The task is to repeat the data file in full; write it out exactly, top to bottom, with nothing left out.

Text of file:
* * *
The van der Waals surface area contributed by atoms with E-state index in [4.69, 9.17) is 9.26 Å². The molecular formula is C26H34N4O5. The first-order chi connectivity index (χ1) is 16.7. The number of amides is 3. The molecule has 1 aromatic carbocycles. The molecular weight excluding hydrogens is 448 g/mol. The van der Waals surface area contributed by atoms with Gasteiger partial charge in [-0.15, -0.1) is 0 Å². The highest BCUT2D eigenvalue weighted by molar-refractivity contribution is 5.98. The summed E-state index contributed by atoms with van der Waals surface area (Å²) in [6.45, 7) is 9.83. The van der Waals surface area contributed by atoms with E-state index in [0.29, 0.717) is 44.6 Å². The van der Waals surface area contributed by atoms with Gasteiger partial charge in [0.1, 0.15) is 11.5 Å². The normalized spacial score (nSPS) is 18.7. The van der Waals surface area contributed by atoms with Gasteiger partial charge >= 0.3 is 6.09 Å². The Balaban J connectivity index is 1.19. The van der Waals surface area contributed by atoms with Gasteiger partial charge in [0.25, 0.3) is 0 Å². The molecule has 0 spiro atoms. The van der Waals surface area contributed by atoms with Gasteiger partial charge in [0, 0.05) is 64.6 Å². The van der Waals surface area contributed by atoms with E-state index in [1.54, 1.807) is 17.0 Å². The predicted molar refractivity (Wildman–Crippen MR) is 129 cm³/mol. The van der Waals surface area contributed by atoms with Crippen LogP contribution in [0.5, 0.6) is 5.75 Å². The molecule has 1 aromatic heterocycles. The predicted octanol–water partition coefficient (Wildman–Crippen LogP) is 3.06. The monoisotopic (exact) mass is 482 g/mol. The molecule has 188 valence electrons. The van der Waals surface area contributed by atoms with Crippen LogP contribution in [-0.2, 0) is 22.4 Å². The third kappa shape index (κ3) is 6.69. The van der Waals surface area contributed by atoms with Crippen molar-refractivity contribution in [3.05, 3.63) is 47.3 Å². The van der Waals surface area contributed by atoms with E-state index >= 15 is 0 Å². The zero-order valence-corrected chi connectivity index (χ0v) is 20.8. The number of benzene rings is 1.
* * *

The van der Waals surface area contributed by atoms with E-state index in [4.69, 9.17) is 9.26 Å². The molecular formula is C26H34N4O5. The first-order chi connectivity index (χ1) is 16.7. The number of amides is 3. The molecule has 1 aromatic carbocycles. The molecular weight excluding hydrogens is 448 g/mol. The van der Waals surface area contributed by atoms with Gasteiger partial charge in [-0.15, -0.1) is 0 Å². The highest BCUT2D eigenvalue weighted by molar-refractivity contribution is 5.98. The summed E-state index contributed by atoms with van der Waals surface area (Å²) in [6.45, 7) is 9.83. The van der Waals surface area contributed by atoms with E-state index in [0.29, 0.717) is 44.6 Å². The van der Waals surface area contributed by atoms with Gasteiger partial charge in [0.1, 0.15) is 11.5 Å². The normalized spacial score (nSPS) is 18.7. The van der Waals surface area contributed by atoms with Gasteiger partial charge >= 0.3 is 6.09 Å². The Balaban J connectivity index is 1.19. The van der Waals surface area contributed by atoms with Gasteiger partial charge in [0.25, 0.3) is 0 Å². The molecule has 0 spiro atoms. The van der Waals surface area contributed by atoms with Gasteiger partial charge in [0, 0.05) is 64.6 Å². The van der Waals surface area contributed by atoms with E-state index in [1.54, 1.807) is 17.0 Å². The predicted molar refractivity (Wildman–Crippen MR) is 129 cm³/mol. The van der Waals surface area contributed by atoms with Crippen LogP contribution in [0.5, 0.6) is 5.75 Å². The molecule has 1 aromatic heterocycles. The predicted octanol–water partition coefficient (Wildman–Crippen LogP) is 3.06. The monoisotopic (exact) mass is 482 g/mol. The molecule has 188 valence electrons. The van der Waals surface area contributed by atoms with Crippen LogP contribution in [-0.2, 0) is 22.4 Å². The third kappa shape index (κ3) is 6.69. The van der Waals surface area contributed by atoms with Crippen molar-refractivity contribution in [3.05, 3.63) is 47.3 Å². The van der Waals surface area contributed by atoms with E-state index >= 15 is 0 Å². The zero-order valence-corrected chi connectivity index (χ0v) is 20.8. The number of benzene rings is 1.